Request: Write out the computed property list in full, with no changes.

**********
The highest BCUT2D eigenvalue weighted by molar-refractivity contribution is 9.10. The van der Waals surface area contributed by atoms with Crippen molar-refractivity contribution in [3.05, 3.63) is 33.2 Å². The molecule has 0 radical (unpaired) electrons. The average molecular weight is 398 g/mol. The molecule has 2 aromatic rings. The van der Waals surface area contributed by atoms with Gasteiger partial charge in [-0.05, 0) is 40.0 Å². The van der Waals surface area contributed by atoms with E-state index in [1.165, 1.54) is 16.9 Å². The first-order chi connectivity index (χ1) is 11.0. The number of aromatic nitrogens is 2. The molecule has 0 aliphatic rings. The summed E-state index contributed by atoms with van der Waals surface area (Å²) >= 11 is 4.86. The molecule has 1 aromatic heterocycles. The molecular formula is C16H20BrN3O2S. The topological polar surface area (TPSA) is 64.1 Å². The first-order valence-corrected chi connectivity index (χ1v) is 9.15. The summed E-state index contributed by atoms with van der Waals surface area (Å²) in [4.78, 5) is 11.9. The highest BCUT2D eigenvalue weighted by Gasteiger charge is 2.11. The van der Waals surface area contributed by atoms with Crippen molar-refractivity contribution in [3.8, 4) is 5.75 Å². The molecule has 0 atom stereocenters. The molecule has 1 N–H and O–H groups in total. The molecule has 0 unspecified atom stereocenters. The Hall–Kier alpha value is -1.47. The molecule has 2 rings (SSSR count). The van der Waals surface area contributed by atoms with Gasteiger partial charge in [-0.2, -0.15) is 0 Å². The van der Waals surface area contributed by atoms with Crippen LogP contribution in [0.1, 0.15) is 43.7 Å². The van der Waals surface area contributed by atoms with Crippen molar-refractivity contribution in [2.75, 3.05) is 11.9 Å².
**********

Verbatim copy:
The highest BCUT2D eigenvalue weighted by molar-refractivity contribution is 9.10. The van der Waals surface area contributed by atoms with Crippen molar-refractivity contribution in [3.05, 3.63) is 33.2 Å². The molecule has 0 radical (unpaired) electrons. The average molecular weight is 398 g/mol. The molecule has 2 aromatic rings. The van der Waals surface area contributed by atoms with Gasteiger partial charge in [-0.05, 0) is 40.0 Å². The van der Waals surface area contributed by atoms with E-state index in [1.165, 1.54) is 16.9 Å². The first-order chi connectivity index (χ1) is 11.0. The number of aromatic nitrogens is 2. The molecule has 0 aliphatic rings. The summed E-state index contributed by atoms with van der Waals surface area (Å²) >= 11 is 4.86. The molecule has 1 aromatic heterocycles. The molecular formula is C16H20BrN3O2S. The topological polar surface area (TPSA) is 64.1 Å². The first-order valence-corrected chi connectivity index (χ1v) is 9.15. The summed E-state index contributed by atoms with van der Waals surface area (Å²) in [4.78, 5) is 11.9. The highest BCUT2D eigenvalue weighted by Gasteiger charge is 2.11. The van der Waals surface area contributed by atoms with Crippen molar-refractivity contribution in [3.8, 4) is 5.75 Å². The molecule has 0 atom stereocenters. The molecule has 1 N–H and O–H groups in total. The molecule has 0 unspecified atom stereocenters. The Hall–Kier alpha value is -1.47. The molecule has 2 rings (SSSR count). The van der Waals surface area contributed by atoms with Gasteiger partial charge in [-0.2, -0.15) is 0 Å². The van der Waals surface area contributed by atoms with Crippen LogP contribution in [0.1, 0.15) is 43.7 Å². The van der Waals surface area contributed by atoms with Crippen molar-refractivity contribution in [2.75, 3.05) is 11.9 Å².